Beef cattle prices have again improved, albeit at a half the amount they did the previous week, as a result of reduced supplies in the market place.

Official figures show UK beef and veal production in May was 67,700 tonnes, down 13% or 10,300 tonnes, compared to May 2019, making the 2020 figures the lowest in four years. This has been caused by a result of fewer slaughterings, both prime and cull animals and slightly lighter carcase weights.

Notably, prime cattle numbers in May, were down 12% to 155,600, compared to 12 months previous, with cow slaughter numbers slipping 14% to 42,500.

Production for the year-to-date (Jan-May) now stands at 372,800 tonnes, down 1% on the same period last year.

Latest deadweight averages do nevertheless show increased supplies of young bulls and cull cows in Scotland, up 4.6% and 26.4% respectively.

While most processors increased beef prices by 5p per dwkg this week, overall averages from the previous week show Scottish steers averaged 377.0p (+7.7p on the week) while heifers levelled at 378.4p (+7.1p), young bulls at 371.9p (+8.3p) and cows at 282.6p (+4.3p).

Base prices for steers and heifers hitting ‘spec in Scotland were 382.0p and 381.5p per dwkg respectively.

While beef prices have improved over the past six weeks, there is potential for them to rise further if the main supermarkets supported British farmers instead of relying on imported product.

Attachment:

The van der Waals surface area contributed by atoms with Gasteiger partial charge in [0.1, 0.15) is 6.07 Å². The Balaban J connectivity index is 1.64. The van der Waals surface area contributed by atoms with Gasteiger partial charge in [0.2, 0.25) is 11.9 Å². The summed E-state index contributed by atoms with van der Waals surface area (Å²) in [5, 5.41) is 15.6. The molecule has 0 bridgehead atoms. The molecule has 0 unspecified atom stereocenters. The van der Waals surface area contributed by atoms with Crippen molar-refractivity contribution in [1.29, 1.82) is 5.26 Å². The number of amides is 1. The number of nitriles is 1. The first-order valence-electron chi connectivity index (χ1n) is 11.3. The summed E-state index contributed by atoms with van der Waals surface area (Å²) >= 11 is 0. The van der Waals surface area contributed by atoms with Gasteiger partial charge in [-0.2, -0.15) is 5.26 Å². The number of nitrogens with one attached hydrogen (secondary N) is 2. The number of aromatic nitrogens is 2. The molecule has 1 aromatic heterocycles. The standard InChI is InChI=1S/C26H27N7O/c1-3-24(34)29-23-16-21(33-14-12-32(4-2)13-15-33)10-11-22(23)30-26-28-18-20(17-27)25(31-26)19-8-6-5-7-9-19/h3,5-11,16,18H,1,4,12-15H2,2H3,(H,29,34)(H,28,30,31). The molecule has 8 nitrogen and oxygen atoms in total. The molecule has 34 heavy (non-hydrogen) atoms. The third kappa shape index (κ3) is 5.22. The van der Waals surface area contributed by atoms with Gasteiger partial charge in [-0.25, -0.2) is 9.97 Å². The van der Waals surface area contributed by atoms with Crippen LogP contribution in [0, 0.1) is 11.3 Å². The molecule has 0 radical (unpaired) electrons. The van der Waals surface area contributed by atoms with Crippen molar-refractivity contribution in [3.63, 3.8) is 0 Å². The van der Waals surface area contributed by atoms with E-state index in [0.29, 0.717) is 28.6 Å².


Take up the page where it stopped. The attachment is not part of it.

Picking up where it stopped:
Ironically, it is the German retailers, Aldi and Lidl that continue to stock most Scottish product going by the figures from The SF’s Retail Radar.

For the week beginning June 8, Aldi introduced British branded burgers into their summer barbecue range, which dropped their Scotch percentage of the beef range to 96% with lamb sitting at 92% Scotch.

Similarly Lidl has a core range of Scotch beef and lamb with some British seasonal product entering in the beef range. Scotch product makes up 90% of the beef range and 100% of the lamb on sale.

This compares to Asda which saw Scotch beef make up just 11% of the range with no Scotch lamb. Some 26% of the beef was imported from Ireland with 55% of the lamb brought in from New Zealand.

Morrisons continue to show strong availability on both Scotch beef and lamb, with the former making up 68% of the range and the latter at 55%. All other products on the shelf are British.

Sainsbury’s has again let British farmers down, with Scotch beef making up around 14% of the available range with 8% imported. They have nevertheless recently reintroduced Scotch lamb, which accounted for 46% of the range with imports at 20%.

Disappointingly, the number of Scottish products in Tesco remains low, with just 11% on the beef shelves and 31% imported from Ireland.

Similarly, there was no Scotch lamb on with 44% of the range imported.

On a more positive note, the Scottish Beef Association has welcomed the Prime Minister’s agreement – given at Prime Minister’s questions on Wednesday – that imported beef should not be labelled as British just because it is packaged here.

The answer was given in response to a question from Orkney MP, Alistair Carmichael.

Mr Carmichael had been lobbied by SBA deputy chairman Paul Ross. The Prime Minister said: “Now we have left the EU, Scottish beef farmers must be given all the protections they need.”

Jamie Blackett, SBA spokesperson, added: “This is an important concession that the SBA will follow up. We compete on quality and the reliability of our product based on traceability and quality assurance. It is important that we close this loophole and stop overseas beef masquerading as Scotch.”


% of Scotch % of Non Scotch

Beef Nov-19 58% 42%

W/C 8/6/20 51% 49% 9% Irish

Lamb Nov-19 57% 43%

W/C 8/6/20 39% 61% 22% NZ

Percentage of range that is Scotch

Beef Lamb

Nov 19 W/C 8/6/20 Nov 19 W/C 8/6/20

Aldi 100% 96% 100% 92%

Asda 15% 11% 19% 0%

Lidl 100% 90% 100% 100%

Morrisons 70% 68% 75% 55%

Sainsburys 15% 14% 57% 46%

Tesco 78% 11% 67% 0%